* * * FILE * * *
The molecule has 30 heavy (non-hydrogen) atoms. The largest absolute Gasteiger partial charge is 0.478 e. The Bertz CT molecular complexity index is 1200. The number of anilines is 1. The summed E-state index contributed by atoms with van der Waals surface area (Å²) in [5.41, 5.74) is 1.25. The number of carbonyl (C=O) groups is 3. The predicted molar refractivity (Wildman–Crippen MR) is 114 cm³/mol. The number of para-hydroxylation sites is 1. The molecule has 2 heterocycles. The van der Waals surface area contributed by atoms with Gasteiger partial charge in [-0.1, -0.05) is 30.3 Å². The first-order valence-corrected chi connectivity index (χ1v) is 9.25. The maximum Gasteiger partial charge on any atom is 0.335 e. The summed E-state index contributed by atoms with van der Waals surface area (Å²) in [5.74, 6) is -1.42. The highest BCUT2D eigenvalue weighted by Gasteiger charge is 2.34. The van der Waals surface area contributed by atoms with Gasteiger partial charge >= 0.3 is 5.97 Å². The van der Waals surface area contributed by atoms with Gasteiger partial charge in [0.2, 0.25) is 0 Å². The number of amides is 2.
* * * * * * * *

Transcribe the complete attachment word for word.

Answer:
The molecule has 30 heavy (non-hydrogen) atoms. The largest absolute Gasteiger partial charge is 0.478 e. The Bertz CT molecular complexity index is 1200. The number of anilines is 1. The summed E-state index contributed by atoms with van der Waals surface area (Å²) in [5.41, 5.74) is 1.25. The number of carbonyl (C=O) groups is 3. The predicted molar refractivity (Wildman–Crippen MR) is 114 cm³/mol. The number of para-hydroxylation sites is 1. The molecule has 2 heterocycles. The van der Waals surface area contributed by atoms with Gasteiger partial charge in [-0.1, -0.05) is 30.3 Å². The first-order valence-corrected chi connectivity index (χ1v) is 9.25. The maximum Gasteiger partial charge on any atom is 0.335 e. The summed E-state index contributed by atoms with van der Waals surface area (Å²) in [5.74, 6) is -1.42. The highest BCUT2D eigenvalue weighted by Gasteiger charge is 2.34. The van der Waals surface area contributed by atoms with Gasteiger partial charge >= 0.3 is 5.97 Å². The van der Waals surface area contributed by atoms with Gasteiger partial charge in [0.2, 0.25) is 0 Å². The number of amides is 2.